What makes grief different for older people?

Loss of a partner/siblings/friends puts older people in the majority of those experiencing grief.

  • There were 603000 deaths in the UK in 2015 (85% of those in >65 year olds)
  • The number of bereaved older people is set to increase by more than 100,000 people in the next 20 years, from 192,000 in 2014 to 294,000 newly bereaved people every year by 2039
  • More than 200,000 older people will lose their partner this year.

Older adults are less likely to both seek and receive help and support in grief

They are also more likely to experience multiple bereavements in a relatively short period of time

They are less likely to have received formal support from hospice/pall care services than younger people – which worsens the experience of grief

  Independent Age, Good grief report: Older people’s experiences of partner bereavement 

What wider effects can grief have, aside from the emotional, psychological and spiritual impact/pain that the loss causes?

For the ‘older old’ (>85) grief compounds existing age related problems

  • Isolation
  • Independence/dependence
  • Poverty

Men and women

  • Men experience more isolation. 
  • Women experience financial and practical difficulties


Nearly a third of bereaved people over 65 see themselves as very lonely, compared to just 5% of people of the same age who have not lost their partner.

More than 1 in 5 people said that loneliness was the hardest thing to cope with after the death of their partner.

Older people who are carers for their dying partner are at greater risk of feeling lonely both before and after their partner dies.

  Independent Age, Good grief report: Older people’s experiences of partner bereavement 


Poor sleep is associated with grief

One study from this year looking at middle aged and older aged people found an association between poor sleep (in many forms) and grief

  • Poor efficacy of sleep
  • Shorter overall time sleeping
  • Longer time to fall asleep
  • Waking for long periods of time after falling asleep

The study continued to follow people over time, and those with less sleep at baseline, tended to experience longer or more complicated grief reactions

de Feijter M et al. The longitudinal association of actigraphy-estimated sleep with grief in middle-aged and elderly persons. J Psychiatr Res. 2021 May;137:66-72. PMID: 33657460.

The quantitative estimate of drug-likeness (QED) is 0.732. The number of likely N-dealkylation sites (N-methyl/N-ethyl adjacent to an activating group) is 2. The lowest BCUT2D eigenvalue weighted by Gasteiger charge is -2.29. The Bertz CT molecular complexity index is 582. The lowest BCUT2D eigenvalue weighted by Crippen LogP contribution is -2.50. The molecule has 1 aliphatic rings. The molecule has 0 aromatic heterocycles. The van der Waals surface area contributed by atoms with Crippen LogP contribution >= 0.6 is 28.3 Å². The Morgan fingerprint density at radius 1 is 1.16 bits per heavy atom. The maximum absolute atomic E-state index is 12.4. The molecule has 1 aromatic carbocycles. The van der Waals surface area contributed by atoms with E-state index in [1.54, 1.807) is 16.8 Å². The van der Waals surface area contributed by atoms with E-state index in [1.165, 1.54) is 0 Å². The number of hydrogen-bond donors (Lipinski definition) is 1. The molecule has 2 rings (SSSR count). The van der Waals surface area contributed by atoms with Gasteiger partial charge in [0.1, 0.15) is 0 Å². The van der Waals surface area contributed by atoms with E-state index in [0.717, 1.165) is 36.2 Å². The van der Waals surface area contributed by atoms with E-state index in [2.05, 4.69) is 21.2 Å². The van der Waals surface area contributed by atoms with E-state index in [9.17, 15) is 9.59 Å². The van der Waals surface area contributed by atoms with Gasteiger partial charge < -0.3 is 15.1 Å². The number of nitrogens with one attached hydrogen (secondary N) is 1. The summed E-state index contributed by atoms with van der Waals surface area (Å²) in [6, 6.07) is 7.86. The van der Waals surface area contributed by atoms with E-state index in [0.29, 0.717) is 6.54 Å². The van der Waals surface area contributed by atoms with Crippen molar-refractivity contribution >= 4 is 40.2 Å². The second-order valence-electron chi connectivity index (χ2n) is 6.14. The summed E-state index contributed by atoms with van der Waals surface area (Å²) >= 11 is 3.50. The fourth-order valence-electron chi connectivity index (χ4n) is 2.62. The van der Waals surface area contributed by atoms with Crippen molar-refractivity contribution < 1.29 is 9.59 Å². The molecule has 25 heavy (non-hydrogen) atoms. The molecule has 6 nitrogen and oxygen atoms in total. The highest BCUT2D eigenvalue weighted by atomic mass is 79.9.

Partner loss

This, and child loss, is often felt to be one of the most difficult losses to bear.

There is a higher risk for developing a complicated grief reaction when a spouse/partner is lost than following the loss of a parent, for example.

Aoun SM et al. Who needs bereavement support? A population based survey of bereavement risk and support need. PLoS One. 2015;10(3):e0121101. 

Physical health and increased mortality after loss, is seen mainly after partner loss

  • An old study, but with simple recommendations/points to consider;
    • In men >75 in the first 6 months after partner loss, there were excess deaths recorded compared to men of the same age in the population 
    • Independent predictors for mortality in the sample studied were

1) interviewer assessment of low happiness level

2) interviewer assessed and self-reported problems with nerves and depression

3) lack of telephone contacts

Bowling A, Charlton J. Risk factors for mortality after bereavement: a logistic regression analysis. J R Coll Gen Pract. 1987 Dec;37(305):551-4. PMID: 3503942; PMCID: PMC1711190.

More recently, and published in age and ageing in 2009, Anne Bowling looked again at data re mortality from the group of 361 older people widowed and interviewed in the 1980s. 

  • At the time of the original research, 6 month mortality was shown to be higher after loss in males >75. 
  • Over a longer period of time, this risk disappeared. 
  • While analysis of the data set up to 13 years had suggested socioeconomic factors and self reported psychosocial factors had an impact on mortality, at 28 years after the loss these factors were no longer independent predictors of mortality